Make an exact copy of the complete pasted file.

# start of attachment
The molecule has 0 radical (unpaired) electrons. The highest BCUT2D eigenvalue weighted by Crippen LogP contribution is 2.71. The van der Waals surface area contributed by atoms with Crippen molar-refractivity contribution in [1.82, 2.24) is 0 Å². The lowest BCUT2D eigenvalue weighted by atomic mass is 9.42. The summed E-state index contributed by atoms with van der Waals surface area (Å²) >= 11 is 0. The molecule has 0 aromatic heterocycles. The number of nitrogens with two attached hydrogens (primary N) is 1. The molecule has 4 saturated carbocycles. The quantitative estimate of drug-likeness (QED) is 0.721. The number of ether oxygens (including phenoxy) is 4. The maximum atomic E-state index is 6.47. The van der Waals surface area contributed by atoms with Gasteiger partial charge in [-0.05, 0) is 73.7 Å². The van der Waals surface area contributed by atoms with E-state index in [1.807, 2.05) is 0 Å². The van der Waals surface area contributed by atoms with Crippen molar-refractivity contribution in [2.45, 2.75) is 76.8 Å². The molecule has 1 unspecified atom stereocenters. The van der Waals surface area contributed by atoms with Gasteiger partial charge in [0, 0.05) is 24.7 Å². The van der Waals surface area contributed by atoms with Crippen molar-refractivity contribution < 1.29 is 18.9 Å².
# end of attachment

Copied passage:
The molecule has 0 radical (unpaired) electrons. The highest BCUT2D eigenvalue weighted by Crippen LogP contribution is 2.71. The van der Waals surface area contributed by atoms with Crippen molar-refractivity contribution in [1.82, 2.24) is 0 Å². The lowest BCUT2D eigenvalue weighted by atomic mass is 9.42. The summed E-state index contributed by atoms with van der Waals surface area (Å²) >= 11 is 0. The molecule has 0 aromatic heterocycles. The number of nitrogens with two attached hydrogens (primary N) is 1. The molecule has 4 saturated carbocycles. The quantitative estimate of drug-likeness (QED) is 0.721. The number of ether oxygens (including phenoxy) is 4. The maximum atomic E-state index is 6.47. The van der Waals surface area contributed by atoms with Gasteiger partial charge in [-0.05, 0) is 73.7 Å². The van der Waals surface area contributed by atoms with E-state index in [1.807, 2.05) is 0 Å². The van der Waals surface area contributed by atoms with Crippen molar-refractivity contribution in [2.45, 2.75) is 76.8 Å². The molecule has 1 unspecified atom stereocenters. The van der Waals surface area contributed by atoms with Gasteiger partial charge in [0, 0.05) is 24.7 Å². The van der Waals surface area contributed by atoms with Crippen molar-refractivity contribution < 1.29 is 18.9 Å².